Can I use django in a way that i can change css variables ?

I am creating a personal website and I have a progress bar that has been done in css and html.

in order to control the progress bars all I need to do is change a variable(width).
This is the code for one bar:

.bar-inner1 {
  width: 559px;
  height: 35px;
  line-height: 35px;
  background: #db3a34;
  border-radius: 5px 0 0 5px;

This is the corresponding html that is affected by this css:

  <div class="container">
    <h2 class="my-skills">My Skills</h2>
    <div class="bar-1">
    <div class="title">HTML5</div>
    <div class="bar" data-width="65%">
      <div class="bar-inner1">

      <div class="bar-percent">65%</div>

How would I use Django to change the variable width?

Are you talking about changing this on the server side when the page is being rendered, or on the client side after the page has been sent?

If you’re looking at doing this dynamically, after the page has been returned to the browser, that would need to be done using JavaScript. Django is no longer involved at that point.

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Hi Ken, thanks for your quick response. as long as its done I don’t really mind. There’s no need for any user input I just need to access the variable with some python code. If that is possible.

When I uses things such as {% {python code }%} and place a function in that could that function be used to access and change css code?

I do apologies if am not being clear I am doing what I can with my limited knowledge on the subject lol

It depend upon when you want it done. You need to be more precise as to what you want to have happen.

No, you cannot do what you’re imagining here - you’re looking at this from the wrong perspective relative to what the process is regarding the rendering of templates.

A template is data - it’s not executable code. The template rendering engine on the server uses the template as the source text and the context as references to data being used to modify that data.

Anything you want to modify in the template needs to be passed to the rendering engine through the context - in which case it becomes available for the engine to use to replace the corresponding reference in the template.

Right that makes sence. This is what I am trying to do. In the pic I eventually want to be able to change this code so when someone clicks on the tab that leads them to the page. There will be a small animation of the bars filling up to their percentages .A function that increments the width of each bar.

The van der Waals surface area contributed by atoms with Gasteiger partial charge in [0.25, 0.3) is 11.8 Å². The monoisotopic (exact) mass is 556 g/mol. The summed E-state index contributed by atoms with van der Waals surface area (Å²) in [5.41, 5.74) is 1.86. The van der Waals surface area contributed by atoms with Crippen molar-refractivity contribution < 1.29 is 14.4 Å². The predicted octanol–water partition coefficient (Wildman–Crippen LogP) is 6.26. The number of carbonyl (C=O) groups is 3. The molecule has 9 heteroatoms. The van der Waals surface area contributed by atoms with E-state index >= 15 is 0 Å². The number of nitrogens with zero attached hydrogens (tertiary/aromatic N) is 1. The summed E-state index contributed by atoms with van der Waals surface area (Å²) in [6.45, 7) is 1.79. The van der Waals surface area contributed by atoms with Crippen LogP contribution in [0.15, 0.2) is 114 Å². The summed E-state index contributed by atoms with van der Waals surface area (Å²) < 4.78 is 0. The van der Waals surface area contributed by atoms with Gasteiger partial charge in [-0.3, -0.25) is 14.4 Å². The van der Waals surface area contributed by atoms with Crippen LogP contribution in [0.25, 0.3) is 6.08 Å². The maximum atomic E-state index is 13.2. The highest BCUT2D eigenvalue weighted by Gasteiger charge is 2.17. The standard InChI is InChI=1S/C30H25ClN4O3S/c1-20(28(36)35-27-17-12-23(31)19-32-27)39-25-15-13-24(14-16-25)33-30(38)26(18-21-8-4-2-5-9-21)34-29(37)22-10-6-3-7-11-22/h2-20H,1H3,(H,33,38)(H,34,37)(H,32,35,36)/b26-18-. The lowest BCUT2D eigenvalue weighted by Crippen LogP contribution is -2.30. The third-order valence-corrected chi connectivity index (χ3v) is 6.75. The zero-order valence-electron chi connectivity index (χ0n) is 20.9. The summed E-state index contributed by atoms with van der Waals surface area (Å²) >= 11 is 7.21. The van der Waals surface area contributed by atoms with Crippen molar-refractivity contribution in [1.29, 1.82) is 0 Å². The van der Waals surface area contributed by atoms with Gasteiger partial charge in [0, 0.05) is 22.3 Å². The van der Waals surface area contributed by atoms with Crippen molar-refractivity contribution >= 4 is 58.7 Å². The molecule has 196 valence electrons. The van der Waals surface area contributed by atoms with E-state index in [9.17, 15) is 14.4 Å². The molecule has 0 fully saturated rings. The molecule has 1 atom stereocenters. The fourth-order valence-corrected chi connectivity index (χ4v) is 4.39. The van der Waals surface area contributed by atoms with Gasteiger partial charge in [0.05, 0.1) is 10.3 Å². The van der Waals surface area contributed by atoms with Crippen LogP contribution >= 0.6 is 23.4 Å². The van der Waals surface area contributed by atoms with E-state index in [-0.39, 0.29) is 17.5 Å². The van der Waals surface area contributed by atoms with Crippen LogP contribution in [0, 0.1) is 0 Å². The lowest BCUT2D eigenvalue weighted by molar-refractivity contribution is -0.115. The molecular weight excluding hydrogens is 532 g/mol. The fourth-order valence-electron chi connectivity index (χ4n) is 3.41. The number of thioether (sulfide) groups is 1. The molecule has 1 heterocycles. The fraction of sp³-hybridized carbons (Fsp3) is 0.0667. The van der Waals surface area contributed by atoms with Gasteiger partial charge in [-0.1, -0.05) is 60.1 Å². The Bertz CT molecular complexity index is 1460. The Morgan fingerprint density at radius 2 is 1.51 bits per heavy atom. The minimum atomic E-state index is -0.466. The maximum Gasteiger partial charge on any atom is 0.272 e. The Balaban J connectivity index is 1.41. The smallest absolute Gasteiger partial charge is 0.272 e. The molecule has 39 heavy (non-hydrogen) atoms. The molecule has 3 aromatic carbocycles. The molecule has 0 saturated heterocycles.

You’re still answering the “what” and ignoring the “when”.

Are these changes going to occur on a page refresh when the page is being rendered, or are you looking to update the page after it has been rendered and returned to the browser?

So when someone clicks the refresh button I would like it to start the animation again.

What “animation”? Is that what you’re referring to here?

Just the bars going from empty to the percentage that is set. So, the bars that are in the pic that is their end point. When refresh is pressed, they are empty first of all then it will fill up to the end pic.

Could I use Djangos template language with placing a variable in the css like this ;

 .bar-inner1 {
  width: {{python_varaible}};
  height: 35px;
  line-height: 35px;
  background: #db3a34;
  border-radius: 5px 0 0 5px;

and then render the variable number in the views :

not sure how to do that yet though.

Yes you can - you can render your css file with variables in the context. But keep in mind that that only happens once when you first render the page.
That’s the point I’m emphasizing here - if you want that to change while the page is being viewed, you need to use JavaScript for that. Django has no involvement with a page after it has been rendered and returned to the requesting browser.

When you say first render the page is that when I first run python runserver command and then past that point the animation will not happen such as refreshing the page?

Let’s take a step back for a moment.

When you issue a request from your browser to Django, that causes a view to execute.

What is the view that you have that creates this page?

In the pic above that I have shared its the SkillsPageView(Templateview) so a generic template view.

Ok, please do not post images of code. Images can’t be searched or quoted, and are not readable on all devices. In the future, please post the code directly in your post.
(When posting code here, enclose it between lines consisting of three backtick - ` characters. This means you’ll have a line of ```, then your code, then another line of ```. This allows the forum software to keep your code properly formatted, which is very important with Python.)

Anyway, one of the steps of most of the generic CBVs is that it renders a template and returns the rendered text. That is what I mean by rendering a page.

You may want to review the docs at Class-based views | Django documentation | Django to get a better understanding of how those CBVs function. Additionally, I also suggest seeing the Classy Class-Based Views site along with the CBV diagrams page to help get a deeper understanding of how these all work.

Okay I will take note of that. I will look through all that documentation.

Thank you ever so much for helping and pointing me in the right direction.